PALAVRAS-CHAVE: esclerose múltipla, formas clínicas, séries brasileiras, EDSS.

 

 

Multiple sclerosis (MS) is an immune-mediated demyelinating disease of the central nervous system (CNS) that shows a wide range of clinical features and natural history. The variation in prevalence and clinical pattern according to geographical location, probably related to ethnic and environmental factors, have been observed in several studies1,2.

The present report describes 200 patients with diagnosis of MS seen at the University Hospital of the Universidade Federal do Paraná, Curitiba, Brazil. Our findings are discussed in light of other series of MS patients reported in Brazil.

 

METHOD

The 200 patients were selected from a review of all cases with diagnosis of MS performed in the Hospital de Clínicas, Universidade Federal do Paraná, Curitiba, Brazil. Curitiba is a 1,550,317 people city located in Southern Brazil (approximately Paralel 25 South).

After reviewing all medical records of patients seen in the period between 1975 and 1999, all patients satisfying the Poser criteria3 were included. For primary progressive form (PP), we adopted the criteria recently proposed by Thompson et al.4. All patients with a clinical condition that could potentially cause the neurological clinical and/or laboratory findings were excluded (e.g. lupus erythematosus, Behçet disease, Sjögren disease, vasculitis, HIV infection, syphilis, CADASIL). Disability was measured using EDSS scores as described by Kurtzke5.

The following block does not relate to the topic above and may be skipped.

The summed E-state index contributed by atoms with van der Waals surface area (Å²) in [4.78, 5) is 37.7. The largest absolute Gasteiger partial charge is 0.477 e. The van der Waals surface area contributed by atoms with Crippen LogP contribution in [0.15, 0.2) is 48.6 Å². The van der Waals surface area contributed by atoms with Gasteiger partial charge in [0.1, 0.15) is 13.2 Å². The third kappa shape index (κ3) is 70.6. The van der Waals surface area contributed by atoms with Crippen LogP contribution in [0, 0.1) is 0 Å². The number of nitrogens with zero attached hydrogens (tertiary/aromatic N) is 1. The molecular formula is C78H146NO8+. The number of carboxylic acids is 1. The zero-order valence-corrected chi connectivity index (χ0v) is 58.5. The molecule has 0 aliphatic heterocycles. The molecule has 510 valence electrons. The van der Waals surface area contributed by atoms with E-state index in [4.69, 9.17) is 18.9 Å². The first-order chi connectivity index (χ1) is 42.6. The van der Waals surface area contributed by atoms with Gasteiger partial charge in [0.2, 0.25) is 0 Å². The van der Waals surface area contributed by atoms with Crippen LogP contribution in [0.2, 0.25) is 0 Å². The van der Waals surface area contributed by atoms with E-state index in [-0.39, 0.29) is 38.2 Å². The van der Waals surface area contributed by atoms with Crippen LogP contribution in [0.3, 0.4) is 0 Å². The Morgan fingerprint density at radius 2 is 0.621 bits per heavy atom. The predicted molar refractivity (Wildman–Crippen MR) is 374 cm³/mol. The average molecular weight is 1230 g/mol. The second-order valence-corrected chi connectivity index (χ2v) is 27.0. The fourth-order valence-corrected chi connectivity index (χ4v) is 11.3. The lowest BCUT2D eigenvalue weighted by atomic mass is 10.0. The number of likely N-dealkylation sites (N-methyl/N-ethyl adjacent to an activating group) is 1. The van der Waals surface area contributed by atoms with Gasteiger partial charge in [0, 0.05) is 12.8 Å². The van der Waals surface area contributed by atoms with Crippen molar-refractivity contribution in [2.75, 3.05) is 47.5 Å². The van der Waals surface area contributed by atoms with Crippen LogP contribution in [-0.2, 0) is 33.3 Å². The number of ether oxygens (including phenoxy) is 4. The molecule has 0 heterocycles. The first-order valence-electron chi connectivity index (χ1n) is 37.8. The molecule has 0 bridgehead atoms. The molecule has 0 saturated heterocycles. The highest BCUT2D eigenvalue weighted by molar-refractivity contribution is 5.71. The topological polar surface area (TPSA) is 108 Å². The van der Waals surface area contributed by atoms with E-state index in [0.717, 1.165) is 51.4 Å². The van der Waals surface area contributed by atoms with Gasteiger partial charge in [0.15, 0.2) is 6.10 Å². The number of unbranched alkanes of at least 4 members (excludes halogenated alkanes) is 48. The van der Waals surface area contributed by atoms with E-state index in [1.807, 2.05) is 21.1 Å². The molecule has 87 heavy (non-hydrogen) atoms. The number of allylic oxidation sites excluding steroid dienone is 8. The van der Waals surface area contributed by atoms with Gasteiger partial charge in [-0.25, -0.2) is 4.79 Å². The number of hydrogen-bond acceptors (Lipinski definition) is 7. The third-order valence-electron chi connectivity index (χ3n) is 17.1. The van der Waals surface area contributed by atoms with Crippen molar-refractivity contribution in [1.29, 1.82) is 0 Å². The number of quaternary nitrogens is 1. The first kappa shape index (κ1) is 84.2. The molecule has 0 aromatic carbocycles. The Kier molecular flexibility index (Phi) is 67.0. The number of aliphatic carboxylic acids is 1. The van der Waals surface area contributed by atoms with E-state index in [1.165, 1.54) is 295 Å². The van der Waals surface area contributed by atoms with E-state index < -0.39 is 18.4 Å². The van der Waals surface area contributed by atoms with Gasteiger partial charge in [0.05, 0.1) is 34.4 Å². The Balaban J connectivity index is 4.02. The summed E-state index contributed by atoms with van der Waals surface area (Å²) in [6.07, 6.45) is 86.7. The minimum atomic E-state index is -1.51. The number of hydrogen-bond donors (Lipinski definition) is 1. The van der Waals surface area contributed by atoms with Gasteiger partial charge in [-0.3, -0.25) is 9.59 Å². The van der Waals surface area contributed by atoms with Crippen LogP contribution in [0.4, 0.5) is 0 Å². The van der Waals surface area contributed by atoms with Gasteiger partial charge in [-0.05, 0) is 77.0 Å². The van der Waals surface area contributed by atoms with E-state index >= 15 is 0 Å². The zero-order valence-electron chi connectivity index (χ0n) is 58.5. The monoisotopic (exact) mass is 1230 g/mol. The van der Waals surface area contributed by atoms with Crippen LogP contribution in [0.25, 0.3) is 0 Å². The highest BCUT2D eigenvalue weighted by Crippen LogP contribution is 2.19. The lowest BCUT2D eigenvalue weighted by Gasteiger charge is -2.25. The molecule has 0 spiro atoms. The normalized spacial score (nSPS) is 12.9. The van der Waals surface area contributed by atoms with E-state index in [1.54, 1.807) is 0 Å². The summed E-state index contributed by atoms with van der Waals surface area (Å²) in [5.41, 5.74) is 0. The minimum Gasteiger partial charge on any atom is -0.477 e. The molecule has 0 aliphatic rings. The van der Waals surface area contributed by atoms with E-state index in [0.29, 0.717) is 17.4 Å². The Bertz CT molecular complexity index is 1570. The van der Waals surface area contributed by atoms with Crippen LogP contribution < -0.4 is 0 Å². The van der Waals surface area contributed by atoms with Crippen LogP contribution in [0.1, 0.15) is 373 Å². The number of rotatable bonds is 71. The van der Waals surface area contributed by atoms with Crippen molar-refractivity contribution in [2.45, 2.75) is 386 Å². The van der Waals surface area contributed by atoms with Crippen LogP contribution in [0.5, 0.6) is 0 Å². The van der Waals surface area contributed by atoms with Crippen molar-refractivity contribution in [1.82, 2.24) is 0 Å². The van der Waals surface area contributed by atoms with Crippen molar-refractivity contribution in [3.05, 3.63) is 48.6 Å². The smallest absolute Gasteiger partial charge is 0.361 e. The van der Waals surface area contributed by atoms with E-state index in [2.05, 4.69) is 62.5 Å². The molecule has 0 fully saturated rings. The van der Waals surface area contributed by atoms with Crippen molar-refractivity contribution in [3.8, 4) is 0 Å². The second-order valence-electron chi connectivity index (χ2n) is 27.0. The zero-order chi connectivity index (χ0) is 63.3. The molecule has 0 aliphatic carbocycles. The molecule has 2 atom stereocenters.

Statistical analysis included t Student test and nonparametric statistics (Spearman's test).

 

RESULTS

According to the classification of Poser3, the patients were distributed as shown as follows:clinically definite (A1 and A2) – 142 patients (71%); laboratory-supported definite – 42 patients (21%); and clinically probable – 16 patients (8%).

Relapsing-remitting (RR) form was the most common clinical presentation, with 182 (91%), followed by primary progressive (PP)(16 cases, 8%), and only 2 cases with secondarily progressive form (SP). Nine women and 7 men totalized the 16 PP cases. The mean age of onset in this group was 32.0±9.9 (median 32.0 years).

The mean age of onset of the entire group of 200 patients was 32.0±9.9 years (median 32); in women the mean age onset was 30.0±9.9 years (median 28,0) and men had a mean age of onset of 32.5±10.6 years (median 32). Figure 1 shows the distribution of number of cases per decade and according to gender. There was a larger proportion of women, who represented 64.5% (129 cases), giving a gender ratio of female 1,8:1 male. Only 3 patients were African-Brazilian; there were no cases of Asiatic ancestry. All other patients were white. Only 3 patients had a positive family history of MS (each one with one first degree affected relative).

 

 

Cerebrospinal fluid (CSF) examination was performed in 74 patients. It was normal in 43 cases; mononuclear hypercytosis occurred in 4 cases, increased CSF protein is 3 cases, and increased gammaglobulin fraction (cellulose electrophoresis) or increased IgG index in 24 cases. HTLV-1 antibodies were tested in 10 patients and were negative in all samples. Blood and CSF VDRL were negative in all cases. Blood VDRL was tested in all 200 cases.

Visual evoked potential were performed in 36 patients, and it was abnormal and in keeping with a demyelinating disorder in 24 cases. Brainstem and somatosensory evoked potentials were obtained in 10 and 6 cases, respectively, and it was abnormal in only 2 cases for each test.

Twenty-one computed tomography (CT) scans were done and the findings were: normal in 9 patients, findings in keeping with a white matter disease in 8, enlarged cerebral sulci in 2, isolated calcification 1, and mild ventricular dilatation in 1.